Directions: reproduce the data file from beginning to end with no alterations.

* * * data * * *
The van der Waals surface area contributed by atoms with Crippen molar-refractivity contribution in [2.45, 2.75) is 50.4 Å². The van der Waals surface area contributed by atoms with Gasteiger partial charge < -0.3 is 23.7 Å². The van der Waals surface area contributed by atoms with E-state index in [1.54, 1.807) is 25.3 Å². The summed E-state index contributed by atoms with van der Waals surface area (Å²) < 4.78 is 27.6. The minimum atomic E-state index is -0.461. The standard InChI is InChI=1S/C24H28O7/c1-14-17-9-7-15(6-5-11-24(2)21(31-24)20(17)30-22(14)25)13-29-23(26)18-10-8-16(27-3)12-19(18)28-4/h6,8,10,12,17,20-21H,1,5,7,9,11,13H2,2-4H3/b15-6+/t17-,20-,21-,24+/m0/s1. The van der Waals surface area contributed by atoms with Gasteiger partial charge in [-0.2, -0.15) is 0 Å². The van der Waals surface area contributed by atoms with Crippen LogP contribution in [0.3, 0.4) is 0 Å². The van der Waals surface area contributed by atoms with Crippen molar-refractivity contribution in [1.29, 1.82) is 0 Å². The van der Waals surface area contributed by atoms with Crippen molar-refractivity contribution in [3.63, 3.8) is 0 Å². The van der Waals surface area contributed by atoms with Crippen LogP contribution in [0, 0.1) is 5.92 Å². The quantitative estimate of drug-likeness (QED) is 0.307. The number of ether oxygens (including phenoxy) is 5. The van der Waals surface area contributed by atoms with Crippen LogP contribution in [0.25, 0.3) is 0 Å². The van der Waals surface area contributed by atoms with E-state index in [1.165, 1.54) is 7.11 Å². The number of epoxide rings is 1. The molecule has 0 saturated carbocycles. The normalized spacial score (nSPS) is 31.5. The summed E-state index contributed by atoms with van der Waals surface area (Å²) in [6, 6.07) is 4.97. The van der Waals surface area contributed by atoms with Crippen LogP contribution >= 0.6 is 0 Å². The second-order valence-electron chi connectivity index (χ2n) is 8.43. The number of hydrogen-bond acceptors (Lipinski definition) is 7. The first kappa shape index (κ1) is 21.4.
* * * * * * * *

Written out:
The van der Waals surface area contributed by atoms with Crippen molar-refractivity contribution in [2.45, 2.75) is 50.4 Å². The van der Waals surface area contributed by atoms with Gasteiger partial charge < -0.3 is 23.7 Å². The van der Waals surface area contributed by atoms with E-state index in [1.54, 1.807) is 25.3 Å². The summed E-state index contributed by atoms with van der Waals surface area (Å²) < 4.78 is 27.6. The minimum atomic E-state index is -0.461. The standard InChI is InChI=1S/C24H28O7/c1-14-17-9-7-15(6-5-11-24(2)21(31-24)20(17)30-22(14)25)13-29-23(26)18-10-8-16(27-3)12-19(18)28-4/h6,8,10,12,17,20-21H,1,5,7,9,11,13H2,2-4H3/b15-6+/t17-,20-,21-,24+/m0/s1. The van der Waals surface area contributed by atoms with Gasteiger partial charge in [-0.2, -0.15) is 0 Å². The van der Waals surface area contributed by atoms with Crippen LogP contribution in [0.3, 0.4) is 0 Å². The van der Waals surface area contributed by atoms with Crippen molar-refractivity contribution in [1.29, 1.82) is 0 Å². The van der Waals surface area contributed by atoms with Crippen molar-refractivity contribution in [3.63, 3.8) is 0 Å². The van der Waals surface area contributed by atoms with Crippen LogP contribution in [0, 0.1) is 5.92 Å². The quantitative estimate of drug-likeness (QED) is 0.307. The number of ether oxygens (including phenoxy) is 5. The van der Waals surface area contributed by atoms with Crippen LogP contribution in [0.25, 0.3) is 0 Å². The van der Waals surface area contributed by atoms with E-state index in [1.165, 1.54) is 7.11 Å². The number of epoxide rings is 1. The molecule has 0 saturated carbocycles. The normalized spacial score (nSPS) is 31.5. The summed E-state index contributed by atoms with van der Waals surface area (Å²) in [6, 6.07) is 4.97. The van der Waals surface area contributed by atoms with Crippen LogP contribution >= 0.6 is 0 Å². The second-order valence-electron chi connectivity index (χ2n) is 8.43. The number of hydrogen-bond acceptors (Lipinski definition) is 7. The first kappa shape index (κ1) is 21.4.